Friday, October 15, 2010

Java + Guava + Windows = Glitches

Some of my jSuneido tests started failing, some of them intermittently, but only on Windows. There were two problems, both related to deleting files.

The first was that deleting a directory in the tear down was failing every time. The test created the directory so I figured it probably wasn't permissions. I could delete the directory from Windows without any problems. The test ran fine in cSuneido.

I copied the Guava methods I was calling into my own class and added debugging. I tracked the problem down to Guava's Files.deleteDirectoryContents which is called by Files.deleteRecursively. It has the following:

// Symbolic links will have different canonical and absolute paths
if (!directory.getCanonicalPath().equals(directory.getAbsolutePath())) {

The problem was that getCanonicalPath and getAbsolutePath were returning slightly different values, even though there was no symbolic link involved - one had "jsuneido" and the other had "jSuneido". So the directory contents wasn't deleted so the directory delete failed. From the Windows Explorer and from the command line it was only "jsuneido". I even renamed the directed and renamed it back. I don't know where the upper case version was coming from. It could have been named that way sometime in the past. I suspect the glitch may come from remnants of the old short and long filename handling in Windows, perhaps in combination with the way Java implements these methods on Windows.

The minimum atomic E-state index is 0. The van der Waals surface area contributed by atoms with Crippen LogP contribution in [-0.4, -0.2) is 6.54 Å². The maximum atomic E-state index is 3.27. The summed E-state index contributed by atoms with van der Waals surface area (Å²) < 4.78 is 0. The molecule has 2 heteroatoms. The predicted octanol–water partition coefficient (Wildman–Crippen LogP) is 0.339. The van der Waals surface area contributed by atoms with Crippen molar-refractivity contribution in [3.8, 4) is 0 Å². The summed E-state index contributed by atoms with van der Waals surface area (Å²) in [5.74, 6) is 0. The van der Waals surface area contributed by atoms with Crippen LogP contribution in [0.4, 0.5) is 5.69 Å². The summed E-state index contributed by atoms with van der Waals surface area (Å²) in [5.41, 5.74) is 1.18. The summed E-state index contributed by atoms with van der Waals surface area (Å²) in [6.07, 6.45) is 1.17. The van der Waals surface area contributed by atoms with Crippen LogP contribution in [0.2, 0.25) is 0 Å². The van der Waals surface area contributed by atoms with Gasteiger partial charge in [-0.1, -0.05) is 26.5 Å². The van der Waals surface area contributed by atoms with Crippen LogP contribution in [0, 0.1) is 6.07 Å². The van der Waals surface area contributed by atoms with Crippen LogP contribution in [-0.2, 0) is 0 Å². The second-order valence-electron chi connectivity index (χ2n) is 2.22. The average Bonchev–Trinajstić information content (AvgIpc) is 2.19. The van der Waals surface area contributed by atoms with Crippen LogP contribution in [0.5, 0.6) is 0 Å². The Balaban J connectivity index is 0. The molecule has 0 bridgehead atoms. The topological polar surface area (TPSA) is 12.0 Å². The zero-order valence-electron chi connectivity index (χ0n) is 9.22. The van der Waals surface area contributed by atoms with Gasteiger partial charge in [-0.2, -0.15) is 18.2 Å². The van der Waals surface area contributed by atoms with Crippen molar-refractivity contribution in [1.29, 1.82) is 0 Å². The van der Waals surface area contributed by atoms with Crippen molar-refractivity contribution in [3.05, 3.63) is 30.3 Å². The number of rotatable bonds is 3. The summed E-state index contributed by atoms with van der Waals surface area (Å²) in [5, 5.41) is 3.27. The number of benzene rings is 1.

I ended up leaving the code copied into my own class with the problem lines removed. Not an ideal solution but I'm not sure what else to do.

My other thought at looking at this Guava code was that if that test was extracted into a separate method called something like isSymbolicLink, then the code would be clearer and they wouldn't need the comment. And that might make it slightly more likely that someone would try to come up with a better implementation.

The other problem was that new RandomAccessFile was failing intermittently when it followed file.delete. My guess is that Windows does some of the file deletion asynchronously and it doesn't always finish in time so the file creation fails because the file exists. The workaround was to do file.createNewFile before new RandomAccessFile. I'm not sure why this solves the problem, you'd think file.createNewFile would have the same problem. Maybe it calls some Windows API function that waits for pending deletes to finish. Again, not an ideal fix, but the best I could come up with.

Neither of these problems showed up on OS X. For the most part Java's write-once-run-anywhere has held true but there are always leaky abstractions.

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